Ensure milk storage area is clean and tidy

    Milk should be stored away from the milking area. The milk storage area should:
    • be clean and clear of accumulated rubbish, any products or chemical substances not in constant use and any feedstuffs;
    • have hand washing and drying facilities; and
    • be easy to clean and have pest control practices in place.

    Ensure milk storage equipment is adequate to hold milk at the specified temperature

    The storage equipment should be capable of holding milk at the required temperature until collection, and be constructed of materials that do not taint the milk. Bulk tanks should be built to recognized standards and milk refrigeration systems should have a regular maintenance and service programme to prevent breakdowns. The bulk tank should be equipped with a thermometer to check the temperature of the milk and appropriate records kept of storage temperatures. Ensure that all of the equipment is working properly.

    Ensure milk storage equipment is cleaned and when necessary, sanitised after each milk collection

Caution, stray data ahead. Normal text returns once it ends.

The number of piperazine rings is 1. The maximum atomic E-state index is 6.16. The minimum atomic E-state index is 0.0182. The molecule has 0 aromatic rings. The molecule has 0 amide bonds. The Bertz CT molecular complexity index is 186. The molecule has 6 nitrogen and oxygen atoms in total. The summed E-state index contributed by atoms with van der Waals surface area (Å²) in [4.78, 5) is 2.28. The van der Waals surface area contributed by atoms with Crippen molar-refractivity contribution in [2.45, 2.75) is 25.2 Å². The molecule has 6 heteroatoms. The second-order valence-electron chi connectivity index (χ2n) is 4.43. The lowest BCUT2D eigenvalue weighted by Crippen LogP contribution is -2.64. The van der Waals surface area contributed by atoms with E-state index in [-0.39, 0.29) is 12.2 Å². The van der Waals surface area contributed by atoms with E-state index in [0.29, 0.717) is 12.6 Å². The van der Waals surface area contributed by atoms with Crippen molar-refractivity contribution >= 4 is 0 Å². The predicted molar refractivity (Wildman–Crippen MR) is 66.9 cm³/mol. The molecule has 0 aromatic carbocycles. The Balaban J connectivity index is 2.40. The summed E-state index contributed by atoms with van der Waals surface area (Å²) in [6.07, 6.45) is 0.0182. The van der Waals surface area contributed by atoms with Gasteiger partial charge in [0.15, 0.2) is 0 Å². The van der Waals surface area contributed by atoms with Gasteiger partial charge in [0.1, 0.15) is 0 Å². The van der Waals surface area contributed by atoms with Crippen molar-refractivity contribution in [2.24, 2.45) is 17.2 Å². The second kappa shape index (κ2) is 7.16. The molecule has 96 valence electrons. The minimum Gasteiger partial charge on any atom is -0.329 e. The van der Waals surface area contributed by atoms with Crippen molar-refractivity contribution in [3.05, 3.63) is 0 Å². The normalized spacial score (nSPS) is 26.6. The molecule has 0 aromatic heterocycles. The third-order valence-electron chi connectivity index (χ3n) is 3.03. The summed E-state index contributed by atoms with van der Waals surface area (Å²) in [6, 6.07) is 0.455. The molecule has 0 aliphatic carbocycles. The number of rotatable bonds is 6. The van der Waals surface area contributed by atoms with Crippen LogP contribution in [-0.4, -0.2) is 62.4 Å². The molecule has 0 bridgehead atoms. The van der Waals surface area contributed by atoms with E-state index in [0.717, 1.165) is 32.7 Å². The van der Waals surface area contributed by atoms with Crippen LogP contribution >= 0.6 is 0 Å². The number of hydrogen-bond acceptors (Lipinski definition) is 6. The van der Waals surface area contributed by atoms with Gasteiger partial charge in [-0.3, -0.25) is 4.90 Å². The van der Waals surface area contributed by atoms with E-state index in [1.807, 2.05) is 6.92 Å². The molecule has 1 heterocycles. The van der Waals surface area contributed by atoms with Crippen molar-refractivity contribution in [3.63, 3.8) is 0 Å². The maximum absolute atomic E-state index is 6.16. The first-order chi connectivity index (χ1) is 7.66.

To ensure milk storage equipment is clean before use, clean and, when necessary, sanitize it after each milk collection. Milk contact surfaces should be sanitised as required in accordance with national recommendations and regulations.

    Ensure unobstructed access for bulk milk collection

    Provide unobstructed access to the milk storage area to enable the safe collection of milk. Access to the milk collection areas should be free of animal pathways, mud and other potential contaminants.

    Reference: FAO and IDF. 2011. Guide to good dairy farming practice. Animal Production and Health Guidelines. No. 8. Rome.

    Food and Agriculture Organization of the United Nations (FAO)

    International Dairy Federation